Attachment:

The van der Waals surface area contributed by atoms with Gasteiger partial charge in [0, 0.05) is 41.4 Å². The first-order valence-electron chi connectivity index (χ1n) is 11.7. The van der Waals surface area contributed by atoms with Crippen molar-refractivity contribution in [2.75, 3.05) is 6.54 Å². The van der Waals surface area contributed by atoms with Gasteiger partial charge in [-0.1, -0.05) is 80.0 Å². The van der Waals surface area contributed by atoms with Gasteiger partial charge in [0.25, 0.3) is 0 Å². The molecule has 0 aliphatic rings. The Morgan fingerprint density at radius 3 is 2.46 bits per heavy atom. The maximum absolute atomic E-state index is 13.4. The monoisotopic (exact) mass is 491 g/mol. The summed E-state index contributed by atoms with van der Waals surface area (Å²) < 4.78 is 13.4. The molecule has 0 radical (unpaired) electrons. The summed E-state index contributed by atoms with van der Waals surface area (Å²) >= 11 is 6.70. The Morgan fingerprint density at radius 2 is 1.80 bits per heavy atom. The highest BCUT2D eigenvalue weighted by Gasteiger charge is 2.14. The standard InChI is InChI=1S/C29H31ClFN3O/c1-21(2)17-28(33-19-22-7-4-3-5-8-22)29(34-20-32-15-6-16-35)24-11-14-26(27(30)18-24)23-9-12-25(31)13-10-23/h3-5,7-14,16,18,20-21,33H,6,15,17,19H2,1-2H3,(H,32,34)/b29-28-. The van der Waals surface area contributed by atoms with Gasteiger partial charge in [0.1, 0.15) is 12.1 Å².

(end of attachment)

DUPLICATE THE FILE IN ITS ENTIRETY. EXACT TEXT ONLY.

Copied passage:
The van der Waals surface area contributed by atoms with Gasteiger partial charge in [0, 0.05) is 41.4 Å². The first-order valence-electron chi connectivity index (χ1n) is 11.7. The van der Waals surface area contributed by atoms with Crippen molar-refractivity contribution in [2.75, 3.05) is 6.54 Å². The van der Waals surface area contributed by atoms with Gasteiger partial charge in [-0.1, -0.05) is 80.0 Å². The van der Waals surface area contributed by atoms with Gasteiger partial charge in [0.25, 0.3) is 0 Å². The molecule has 0 aliphatic rings. The Morgan fingerprint density at radius 3 is 2.46 bits per heavy atom. The maximum absolute atomic E-state index is 13.4. The monoisotopic (exact) mass is 491 g/mol. The summed E-state index contributed by atoms with van der Waals surface area (Å²) < 4.78 is 13.4. The molecule has 0 radical (unpaired) electrons. The summed E-state index contributed by atoms with van der Waals surface area (Å²) >= 11 is 6.70. The Morgan fingerprint density at radius 2 is 1.80 bits per heavy atom. The highest BCUT2D eigenvalue weighted by Gasteiger charge is 2.14. The standard InChI is InChI=1S/C29H31ClFN3O/c1-21(2)17-28(33-19-22-7-4-3-5-8-22)29(34-20-32-15-6-16-35)24-11-14-26(27(30)18-24)23-9-12-25(31)13-10-23/h3-5,7-14,16,18,20-21,33H,6,15,17,19H2,1-2H3,(H,32,34)/b29-28-. The van der Waals surface area contributed by atoms with Gasteiger partial charge in [0.1, 0.15) is 12.1 Å².